Historical Stock Chart
5 Years : From Jan 2013 to Jan 2018
A battle between Mexico's biggest phone companies and top broadcasters heated up Wednesday in a series of accusations and counter-accusations over interconnection rates and investment.
The flurry of charges flew in a series of press releases from America Movil SAB (AMX, AMX.MX) unit Telcel and Telefonos de Mexico SAB (TMX, TELMEX.MX), controlled by Carlos Slim, Grupo Televisa SAB (TV, TLEVISA.MX), controlled by Emilio Azcarraga, and other phone operators.
Bestel and Cablevision, subsidiaries of Televisa, as well as phone companies Axtel SAB (AXTEL.MX), NII Holdings Inc. (NIHD) unit Nextel Mexico, and Grupo Iusacell, among others, put out a statement calling on the federal government to apply "pro-competitive" regulations, while offering reciprocal free interconnection with Telcel.
Telcel responded by saying that smaller operators are seeking free services because they haven't invested in infrastructure of their own. Telcel said a number of them haven't passed on reductions in interconnection rates since 2005 to their customers.
In separate releases, fixed-line phone company Telmex and Televisa aired details of a dispute over a network contract that Bestel won a year ago from the state workers' social security institute ISSSTE.
The slew of statements suggests the rift between Slim's companies and the country's broadcasters is far from being resolved.
In recent weeks, Telmex, Telcel and Grupo Carso (GPOVY, GCARSO.MX) withdrew advertising from leading broadcaster Televisa to the tune of about $70 million a year in a disagreement over advertising rates. Slim was then refused space on No. 2 broadcaster TV Azteca SAB (TVAZTCA.MX) unless Telcel offered lower interconnection rates to mobile company Iusacell.
TV Azteca, whose controlling shareholder Ricardo Salinas Pliego also controls mobile phone company Iusacell, later said it's willing to sell Slim advertising, but called for broad debate on interconnection.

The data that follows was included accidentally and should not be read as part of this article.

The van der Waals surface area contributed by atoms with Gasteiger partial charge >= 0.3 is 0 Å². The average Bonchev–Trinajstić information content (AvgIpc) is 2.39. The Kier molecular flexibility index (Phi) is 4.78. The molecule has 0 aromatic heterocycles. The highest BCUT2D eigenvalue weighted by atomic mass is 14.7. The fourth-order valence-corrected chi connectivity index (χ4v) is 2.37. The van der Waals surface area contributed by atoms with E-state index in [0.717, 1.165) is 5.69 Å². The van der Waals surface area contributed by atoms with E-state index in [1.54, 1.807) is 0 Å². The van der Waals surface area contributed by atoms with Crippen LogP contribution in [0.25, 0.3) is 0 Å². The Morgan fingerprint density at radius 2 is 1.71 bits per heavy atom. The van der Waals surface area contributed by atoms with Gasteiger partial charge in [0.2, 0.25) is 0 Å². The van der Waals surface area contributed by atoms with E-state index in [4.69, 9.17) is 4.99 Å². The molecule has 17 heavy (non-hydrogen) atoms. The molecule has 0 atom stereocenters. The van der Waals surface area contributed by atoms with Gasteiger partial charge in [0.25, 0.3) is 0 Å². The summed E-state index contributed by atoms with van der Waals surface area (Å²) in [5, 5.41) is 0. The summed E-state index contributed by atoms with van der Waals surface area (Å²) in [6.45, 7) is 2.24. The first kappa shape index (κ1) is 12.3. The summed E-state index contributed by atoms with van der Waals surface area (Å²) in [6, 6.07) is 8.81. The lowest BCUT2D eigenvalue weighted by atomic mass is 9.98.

TV Azteca operates two of the country's six nationwide broadcast channels, and Televisa runs the other four. Telcel has about 70% of the country's mobile subscribers.
Last month Telcel offered to extend to other operators the same interconnection rates agreed among Telcel, Telmex and the local unit of Spain's Telefonica SA (TEF), which is Mexico's No. 2 mobile operator.
The interconnection rates agreed were 95 peso cents (8 U.S. cents) per minute in 2011, falling gradually to 69 peso cents in 2014, as well as introducing billing by the second after the first minute. Others have argued that the mobile interconnection rates should be around 40 peso cents per minute.
The antitrust regulator said Tuesday that the spat among the country's richest entrepreneurs could have a positive side by leading to a solution to two problems in the country: high interconnection rates and lack of competition in television.
Telmex, while awaiting government authorization to enter the TV market, has a billing and marketing agreement with satellite TV provider Dish Mexico. Televisa, whose cable businesses are already offering phone services, says Telmex's relationship with Dish Mexico goes beyond what Telmex is authorized to do. Dish competes directly with Televisa's Sky Mexico satellite services.
-By Anthony Harrup, Dow Jones Newswires; (5255) 5980 5176, email@example.com